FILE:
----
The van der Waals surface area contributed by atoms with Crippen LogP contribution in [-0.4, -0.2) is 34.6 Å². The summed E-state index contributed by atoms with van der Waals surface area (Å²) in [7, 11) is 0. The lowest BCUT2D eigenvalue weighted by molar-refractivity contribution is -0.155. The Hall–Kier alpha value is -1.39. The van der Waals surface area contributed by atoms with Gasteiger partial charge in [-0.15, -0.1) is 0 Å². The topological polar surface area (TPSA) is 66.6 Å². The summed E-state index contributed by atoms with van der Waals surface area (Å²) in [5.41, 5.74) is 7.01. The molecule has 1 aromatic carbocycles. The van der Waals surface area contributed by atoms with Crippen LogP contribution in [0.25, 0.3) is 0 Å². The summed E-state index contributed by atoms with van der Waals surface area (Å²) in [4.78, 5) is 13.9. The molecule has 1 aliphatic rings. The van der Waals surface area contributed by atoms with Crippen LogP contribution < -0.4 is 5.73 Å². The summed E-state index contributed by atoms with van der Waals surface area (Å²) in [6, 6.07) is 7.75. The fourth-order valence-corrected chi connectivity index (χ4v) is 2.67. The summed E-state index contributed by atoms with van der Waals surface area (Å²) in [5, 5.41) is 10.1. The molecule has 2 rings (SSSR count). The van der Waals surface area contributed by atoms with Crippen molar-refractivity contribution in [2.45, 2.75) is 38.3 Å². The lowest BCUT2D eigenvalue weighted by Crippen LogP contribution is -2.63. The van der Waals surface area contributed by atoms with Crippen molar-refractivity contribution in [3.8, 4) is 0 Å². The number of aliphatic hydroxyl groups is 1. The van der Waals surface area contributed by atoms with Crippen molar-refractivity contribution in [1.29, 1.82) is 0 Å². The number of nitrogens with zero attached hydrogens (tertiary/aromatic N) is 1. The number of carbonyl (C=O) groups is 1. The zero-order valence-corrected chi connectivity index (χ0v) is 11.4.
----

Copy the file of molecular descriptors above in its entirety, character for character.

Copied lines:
The van der Waals surface area contributed by atoms with Crippen LogP contribution in [-0.4, -0.2) is 34.6 Å². The summed E-state index contributed by atoms with van der Waals surface area (Å²) in [7, 11) is 0. The lowest BCUT2D eigenvalue weighted by molar-refractivity contribution is -0.155. The Hall–Kier alpha value is -1.39. The van der Waals surface area contributed by atoms with Gasteiger partial charge in [-0.15, -0.1) is 0 Å². The topological polar surface area (TPSA) is 66.6 Å². The summed E-state index contributed by atoms with van der Waals surface area (Å²) in [5.41, 5.74) is 7.01. The molecule has 1 aromatic carbocycles. The van der Waals surface area contributed by atoms with Crippen LogP contribution in [0.25, 0.3) is 0 Å². The summed E-state index contributed by atoms with van der Waals surface area (Å²) in [4.78, 5) is 13.9. The molecule has 1 aliphatic rings. The van der Waals surface area contributed by atoms with Crippen LogP contribution < -0.4 is 5.73 Å². The summed E-state index contributed by atoms with van der Waals surface area (Å²) in [6, 6.07) is 7.75. The fourth-order valence-corrected chi connectivity index (χ4v) is 2.67. The summed E-state index contributed by atoms with van der Waals surface area (Å²) in [5, 5.41) is 10.1. The molecule has 2 rings (SSSR count). The van der Waals surface area contributed by atoms with Crippen molar-refractivity contribution in [2.45, 2.75) is 38.3 Å². The lowest BCUT2D eigenvalue weighted by Crippen LogP contribution is -2.63. The van der Waals surface area contributed by atoms with Crippen molar-refractivity contribution in [3.8, 4) is 0 Å². The number of aliphatic hydroxyl groups is 1. The van der Waals surface area contributed by atoms with Crippen molar-refractivity contribution in [1.29, 1.82) is 0 Å². The number of nitrogens with zero attached hydrogens (tertiary/aromatic N) is 1. The number of carbonyl (C=O) groups is 1. The zero-order valence-corrected chi connectivity index (χ0v) is 11.4.